We’re stuck in one of those bizarro moments when good news on Main Street is bad news on Wall Street.
On Friday, the Labor Department’s latest monthly jobs report showed that US employment held up surprisingly well in September against the headwinds of spiking interest rates and sky-high inflation. Hiring expanded at a solid clip, especially compared with pre-COVID norms.
But the labor market’s resilience just about guarantees that the Federal Reserve will continue to quickly ratchet up lending rates to get prices under control. Investors were hoping for clear evidence of a hiring slowdown that would allow Fed officials to be less aggressive on rates, and they registered their frustration on Friday by extending a bear market that has already slashed $12 trillion off the value of US stocks this year.
Hence this economic Catch-22: Nobody wants runaway inflation. And nobody wants their brokerage account balances to evaporate like the Great Salt Lake.
But nobody wants the Fed to relentlessly jack up interest rates and simply pray it doesn’t topple the economy into a job-killing recession.
And not withstanding investors’ negative reaction, the latest jobs data did offer a glimmer of hope that such a disastrous “hard landing” could be averted.
Economists pointed to these promising details:
1. Employers added 263,000 jobs in September, according to the Labor Department. That is notably less than the 315,000 jobs added in August and a monthly average of 444,000 over the first half of the year.
2. The unemployment rate fell to 3.5 percent last month from 3.7 percent in August. That matches the five-decade low recorded prior to the pandemic, for many a sign the job market is very hot. But there’s an important caveat that suggests the temp is not so extreme. The jobless rate declined because a net of 57,000 people were no longer working or looking for a job in September.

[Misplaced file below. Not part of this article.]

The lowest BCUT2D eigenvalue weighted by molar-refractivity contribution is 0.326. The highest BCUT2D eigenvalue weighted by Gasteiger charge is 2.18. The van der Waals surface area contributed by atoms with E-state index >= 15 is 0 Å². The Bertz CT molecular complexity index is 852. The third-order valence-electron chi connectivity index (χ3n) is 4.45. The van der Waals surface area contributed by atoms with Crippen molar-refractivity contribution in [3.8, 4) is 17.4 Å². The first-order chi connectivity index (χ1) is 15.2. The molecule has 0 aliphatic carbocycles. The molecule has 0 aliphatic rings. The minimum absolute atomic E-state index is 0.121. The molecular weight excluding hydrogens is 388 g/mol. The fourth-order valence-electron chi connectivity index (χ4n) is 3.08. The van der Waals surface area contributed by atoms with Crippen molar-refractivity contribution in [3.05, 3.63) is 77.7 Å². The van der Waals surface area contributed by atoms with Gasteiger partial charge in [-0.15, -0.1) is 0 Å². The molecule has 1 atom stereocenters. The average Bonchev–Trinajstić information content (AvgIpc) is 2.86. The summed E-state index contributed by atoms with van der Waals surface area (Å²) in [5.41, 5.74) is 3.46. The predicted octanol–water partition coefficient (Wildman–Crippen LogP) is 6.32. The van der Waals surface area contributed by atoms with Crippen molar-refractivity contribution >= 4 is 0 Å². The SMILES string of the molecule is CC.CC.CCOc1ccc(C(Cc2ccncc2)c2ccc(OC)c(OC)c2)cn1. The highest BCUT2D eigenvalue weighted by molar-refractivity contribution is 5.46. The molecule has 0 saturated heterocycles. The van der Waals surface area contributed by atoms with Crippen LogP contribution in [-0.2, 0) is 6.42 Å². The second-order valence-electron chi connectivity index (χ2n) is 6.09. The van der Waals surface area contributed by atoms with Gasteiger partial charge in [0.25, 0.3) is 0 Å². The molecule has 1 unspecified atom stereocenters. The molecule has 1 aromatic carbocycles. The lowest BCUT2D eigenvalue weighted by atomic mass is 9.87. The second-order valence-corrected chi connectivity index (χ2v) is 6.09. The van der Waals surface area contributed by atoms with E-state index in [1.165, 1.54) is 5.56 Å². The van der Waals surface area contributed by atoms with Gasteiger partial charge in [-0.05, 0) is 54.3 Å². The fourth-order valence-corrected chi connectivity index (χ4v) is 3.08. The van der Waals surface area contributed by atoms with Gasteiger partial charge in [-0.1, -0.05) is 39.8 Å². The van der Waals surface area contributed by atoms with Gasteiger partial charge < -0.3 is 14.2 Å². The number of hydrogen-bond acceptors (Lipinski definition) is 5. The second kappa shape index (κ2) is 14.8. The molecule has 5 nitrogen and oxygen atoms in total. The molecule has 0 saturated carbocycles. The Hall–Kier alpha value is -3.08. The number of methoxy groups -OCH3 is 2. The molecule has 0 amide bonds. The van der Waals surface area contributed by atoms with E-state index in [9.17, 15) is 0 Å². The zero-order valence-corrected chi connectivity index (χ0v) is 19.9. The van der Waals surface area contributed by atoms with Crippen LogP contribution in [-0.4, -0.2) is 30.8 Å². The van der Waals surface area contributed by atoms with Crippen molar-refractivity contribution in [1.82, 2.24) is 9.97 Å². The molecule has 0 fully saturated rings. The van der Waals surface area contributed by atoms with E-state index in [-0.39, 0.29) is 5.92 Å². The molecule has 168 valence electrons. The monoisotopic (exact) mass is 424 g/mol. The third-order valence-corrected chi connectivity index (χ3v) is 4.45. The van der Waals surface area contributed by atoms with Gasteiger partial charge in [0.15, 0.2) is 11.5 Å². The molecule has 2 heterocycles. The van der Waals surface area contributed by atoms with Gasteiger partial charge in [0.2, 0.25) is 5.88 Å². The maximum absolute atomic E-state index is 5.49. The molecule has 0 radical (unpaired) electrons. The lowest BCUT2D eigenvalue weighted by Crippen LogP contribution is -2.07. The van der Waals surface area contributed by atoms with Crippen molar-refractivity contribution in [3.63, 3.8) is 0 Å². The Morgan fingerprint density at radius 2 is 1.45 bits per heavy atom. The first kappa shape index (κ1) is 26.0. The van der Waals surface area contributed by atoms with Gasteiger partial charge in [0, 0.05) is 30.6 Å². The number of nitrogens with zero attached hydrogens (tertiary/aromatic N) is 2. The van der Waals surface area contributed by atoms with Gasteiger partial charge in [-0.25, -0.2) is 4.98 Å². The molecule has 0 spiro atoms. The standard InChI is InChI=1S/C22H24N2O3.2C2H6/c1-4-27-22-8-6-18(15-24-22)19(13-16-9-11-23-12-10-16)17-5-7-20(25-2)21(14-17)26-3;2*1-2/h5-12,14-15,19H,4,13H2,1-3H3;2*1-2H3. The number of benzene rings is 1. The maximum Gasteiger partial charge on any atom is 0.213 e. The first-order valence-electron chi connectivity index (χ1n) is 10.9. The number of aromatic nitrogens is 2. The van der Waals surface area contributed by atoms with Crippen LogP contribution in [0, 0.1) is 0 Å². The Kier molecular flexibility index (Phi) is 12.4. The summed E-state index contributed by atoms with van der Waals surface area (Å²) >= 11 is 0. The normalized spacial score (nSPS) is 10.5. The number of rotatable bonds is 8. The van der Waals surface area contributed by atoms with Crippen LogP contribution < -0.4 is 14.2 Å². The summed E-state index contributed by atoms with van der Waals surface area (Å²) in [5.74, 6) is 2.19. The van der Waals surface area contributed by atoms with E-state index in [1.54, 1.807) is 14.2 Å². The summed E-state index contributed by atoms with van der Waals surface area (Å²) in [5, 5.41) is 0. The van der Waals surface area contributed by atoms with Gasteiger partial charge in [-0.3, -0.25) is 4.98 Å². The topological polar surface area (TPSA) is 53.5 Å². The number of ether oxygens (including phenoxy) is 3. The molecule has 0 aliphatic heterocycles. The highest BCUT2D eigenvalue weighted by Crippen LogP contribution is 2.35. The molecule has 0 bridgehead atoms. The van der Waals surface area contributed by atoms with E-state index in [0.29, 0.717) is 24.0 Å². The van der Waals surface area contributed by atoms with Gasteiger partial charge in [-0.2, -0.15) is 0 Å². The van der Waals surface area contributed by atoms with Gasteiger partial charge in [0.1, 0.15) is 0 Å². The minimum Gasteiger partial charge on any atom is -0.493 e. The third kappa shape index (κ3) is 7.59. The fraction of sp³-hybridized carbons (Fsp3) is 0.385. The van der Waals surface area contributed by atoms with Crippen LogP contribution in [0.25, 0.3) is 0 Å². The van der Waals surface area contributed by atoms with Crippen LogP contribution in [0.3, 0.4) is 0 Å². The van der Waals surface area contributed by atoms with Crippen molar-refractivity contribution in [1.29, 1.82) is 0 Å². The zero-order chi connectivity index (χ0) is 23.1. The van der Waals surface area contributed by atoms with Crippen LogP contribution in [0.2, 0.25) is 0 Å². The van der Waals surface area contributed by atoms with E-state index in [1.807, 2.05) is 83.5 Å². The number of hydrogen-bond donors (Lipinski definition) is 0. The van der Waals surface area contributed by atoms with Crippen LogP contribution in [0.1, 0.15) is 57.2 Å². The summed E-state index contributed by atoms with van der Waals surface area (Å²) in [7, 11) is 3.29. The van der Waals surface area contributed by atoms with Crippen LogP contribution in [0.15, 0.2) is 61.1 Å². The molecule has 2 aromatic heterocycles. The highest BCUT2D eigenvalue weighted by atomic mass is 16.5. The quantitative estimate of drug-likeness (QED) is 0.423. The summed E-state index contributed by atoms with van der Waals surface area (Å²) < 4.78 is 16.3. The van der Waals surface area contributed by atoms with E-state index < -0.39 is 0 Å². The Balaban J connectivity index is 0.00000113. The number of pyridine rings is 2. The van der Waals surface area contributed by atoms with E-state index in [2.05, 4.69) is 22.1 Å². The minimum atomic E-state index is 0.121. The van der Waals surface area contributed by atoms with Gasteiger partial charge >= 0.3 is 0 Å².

3. Wage increases, an important driver of inflation, are starting to moderate. Average hourly pay for all private sector employees rose 0.3 percent last month, the same as in August and down modestly from the January-June average. On a year-over-year basis, wages were up 5 percent, down a bit from previous months.
4. Job openings fell 10 percent in August, according to Labor Department data released on Tuesday, to a seasonally adjusted 10.1 million from 11.2 million in July. That’s the biggest drop since the early days of the pandemic.
Taken together, these data suggest the trends in hiring and wages are moving in the right direction.
“Things are getting better, but we’re not back to normal,” said Luke Tilley, chief economist at Wilmington Trust.
What would normal look like?
The Fed’s preferred measure of inflation rose 6.2 percent in August, well above its 2 percent target.
Economists said job gains would need to drop to 100,000 or less a month to allow inflation to move down toward that target. They said the Fed would be more comfortable if wages were rising by 3 to 4 percent. And central bank policymakers themselves have projected unemployment would have to climb to close to 4.5 percent next year and stay there in 2024.
“Unlike stock and bond investors, I think there’s more to like in the September jobs report than not,” said Mark Zandi, chief economist at Moody’s Analytics. The numbers “aren’t where the Fed wants them,” he said, but the report “suggests that is where things are headed.”
Fed officials meet next on Nov. 1-2, and investors are expecting them to boost rates by three-quarters of a percentage point for the fourth consecutive time. That would bring the benchmark federal funds rate to a range of 3.75 to 4 percent, up from near-zero in March, and push borrowing costs higher on credit cards, auto loans, and mortgages.
Stocks fell sharply Friday. The Standard & Poor’s lost 2.8 percent to end the week near its low for the year. The tech-laden Nasdaq shed 3.8 percent and is down 32 percent in 2022.
The declines reflect investors’ belief that the Fed will continue to raise rates at least into next year, and that a recession is likely.
That outcome isn’t inevitable, said Claudia Sahm, a consultant and former White House and Federal Reserve economist.
“We do not need a recession to lower inflation, and [the September jobs report] confirms that we are not in recession,” she said. “The Fed should slow its rate increases but is unlikely to do so.”
And so it goes in bizarro world.